And that is, frankly, precisely what some of my Catholic brothers and sisters continue to do with me and other gay brothers and sisters, in discussions like the one to which I have linked above.  Under the guise of concern about our salvation and our health, these brothers and sisters disseminate erroneous, hate-filled information about the unique susceptibility of gay and lesbian people to illness.  Without ever noting the fact that all marginalized minority groups struggle with medical challenges unique to those minority groups--with medical problems that often stem precisely from the stress and discrimination with which these groups live--these Catholic brothers and sisters continue to work overtime to depict their gay and lesbian brothers and sisters as carriers of illness and as uniquely prone to substance abuse.

In these discussions, no attention at all is paid to the fact that studies similar to the ones they're citing about the supposedly unique medical problems of gay and lesbian persons can also easily be found vis-a-vis almost any marginalized minority group in the U.S. Nor do the Catholic brothers and sisters citing these studies, who claim their only concern is to spread love for those who are gay and lesbian, ever seem to stop and ask why it is that so much time and energy is spent, in the social mainstream, to study the problems of marginalized minority groups.  When similar intensive focus is not given to groups within the mainstream . . . .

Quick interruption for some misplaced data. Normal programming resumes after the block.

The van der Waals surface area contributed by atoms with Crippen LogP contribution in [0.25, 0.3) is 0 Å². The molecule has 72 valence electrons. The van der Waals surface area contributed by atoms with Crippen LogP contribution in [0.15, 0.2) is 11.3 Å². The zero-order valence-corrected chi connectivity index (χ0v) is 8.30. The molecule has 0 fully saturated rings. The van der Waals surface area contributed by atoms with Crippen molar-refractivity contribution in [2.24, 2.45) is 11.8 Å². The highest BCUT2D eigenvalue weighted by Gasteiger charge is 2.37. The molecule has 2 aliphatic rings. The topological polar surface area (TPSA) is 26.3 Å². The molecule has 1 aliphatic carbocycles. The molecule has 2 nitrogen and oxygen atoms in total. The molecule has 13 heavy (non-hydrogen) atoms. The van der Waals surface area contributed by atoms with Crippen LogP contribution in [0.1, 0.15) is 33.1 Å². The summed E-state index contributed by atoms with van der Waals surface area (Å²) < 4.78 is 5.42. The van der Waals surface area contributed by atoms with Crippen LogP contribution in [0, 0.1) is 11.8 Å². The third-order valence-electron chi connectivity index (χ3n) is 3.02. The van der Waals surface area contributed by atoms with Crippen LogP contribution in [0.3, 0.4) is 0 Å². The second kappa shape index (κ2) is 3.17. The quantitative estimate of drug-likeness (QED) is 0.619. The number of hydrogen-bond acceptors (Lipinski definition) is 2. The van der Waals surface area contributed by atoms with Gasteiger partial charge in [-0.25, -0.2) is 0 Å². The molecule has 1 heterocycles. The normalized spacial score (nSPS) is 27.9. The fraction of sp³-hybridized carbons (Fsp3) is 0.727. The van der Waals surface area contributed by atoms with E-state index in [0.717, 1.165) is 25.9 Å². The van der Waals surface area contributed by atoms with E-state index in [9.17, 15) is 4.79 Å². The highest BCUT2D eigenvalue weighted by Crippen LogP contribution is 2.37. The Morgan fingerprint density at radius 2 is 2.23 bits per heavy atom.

What might we find, for instance, if we isolated all white males earning more than $200,000 per year, and made them the focus of a study about patterns of alcohol and drug use?  Is that group ever studied as intensively as low-income Latinos, African Americans, and gays and lesbians are studied, when it comes to these issues, when it comes to studies of social problems with which we all ought to be concerned if we expect to have a healthy society?  If not, why not?